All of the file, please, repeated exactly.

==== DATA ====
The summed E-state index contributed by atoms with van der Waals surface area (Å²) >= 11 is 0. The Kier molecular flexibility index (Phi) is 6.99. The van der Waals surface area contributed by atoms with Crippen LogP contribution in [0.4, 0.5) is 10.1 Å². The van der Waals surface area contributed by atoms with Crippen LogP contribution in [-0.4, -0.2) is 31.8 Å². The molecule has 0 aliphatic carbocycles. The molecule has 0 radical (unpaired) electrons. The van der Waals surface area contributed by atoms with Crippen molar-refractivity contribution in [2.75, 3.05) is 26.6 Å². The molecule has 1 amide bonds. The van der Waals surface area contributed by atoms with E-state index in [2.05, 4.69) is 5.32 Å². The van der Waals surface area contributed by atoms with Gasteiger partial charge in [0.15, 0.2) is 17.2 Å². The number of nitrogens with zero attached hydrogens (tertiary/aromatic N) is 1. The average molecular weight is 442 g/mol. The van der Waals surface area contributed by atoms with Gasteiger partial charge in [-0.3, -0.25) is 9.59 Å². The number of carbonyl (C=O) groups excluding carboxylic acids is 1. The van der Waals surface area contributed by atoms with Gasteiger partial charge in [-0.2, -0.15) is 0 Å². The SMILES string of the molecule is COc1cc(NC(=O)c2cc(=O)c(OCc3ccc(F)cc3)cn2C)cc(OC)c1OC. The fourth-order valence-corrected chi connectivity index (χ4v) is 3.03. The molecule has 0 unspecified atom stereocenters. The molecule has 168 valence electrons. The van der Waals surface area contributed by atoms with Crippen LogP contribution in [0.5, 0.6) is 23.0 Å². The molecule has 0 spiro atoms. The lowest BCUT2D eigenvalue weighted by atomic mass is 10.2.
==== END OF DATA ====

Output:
The summed E-state index contributed by atoms with van der Waals surface area (Å²) >= 11 is 0. The Kier molecular flexibility index (Phi) is 6.99. The van der Waals surface area contributed by atoms with Crippen LogP contribution in [0.4, 0.5) is 10.1 Å². The van der Waals surface area contributed by atoms with Crippen LogP contribution in [-0.4, -0.2) is 31.8 Å². The molecule has 0 aliphatic carbocycles. The molecule has 0 radical (unpaired) electrons. The van der Waals surface area contributed by atoms with Crippen molar-refractivity contribution in [2.75, 3.05) is 26.6 Å². The molecule has 1 amide bonds. The van der Waals surface area contributed by atoms with E-state index in [2.05, 4.69) is 5.32 Å². The van der Waals surface area contributed by atoms with Gasteiger partial charge in [0.15, 0.2) is 17.2 Å². The number of nitrogens with zero attached hydrogens (tertiary/aromatic N) is 1. The average molecular weight is 442 g/mol. The van der Waals surface area contributed by atoms with Gasteiger partial charge in [-0.3, -0.25) is 9.59 Å². The number of carbonyl (C=O) groups excluding carboxylic acids is 1. The van der Waals surface area contributed by atoms with Gasteiger partial charge in [-0.2, -0.15) is 0 Å². The SMILES string of the molecule is COc1cc(NC(=O)c2cc(=O)c(OCc3ccc(F)cc3)cn2C)cc(OC)c1OC. The fourth-order valence-corrected chi connectivity index (χ4v) is 3.03. The molecule has 0 unspecified atom stereocenters. The molecule has 168 valence electrons. The van der Waals surface area contributed by atoms with Crippen LogP contribution in [0.5, 0.6) is 23.0 Å². The molecule has 0 spiro atoms. The lowest BCUT2D eigenvalue weighted by atomic mass is 10.2.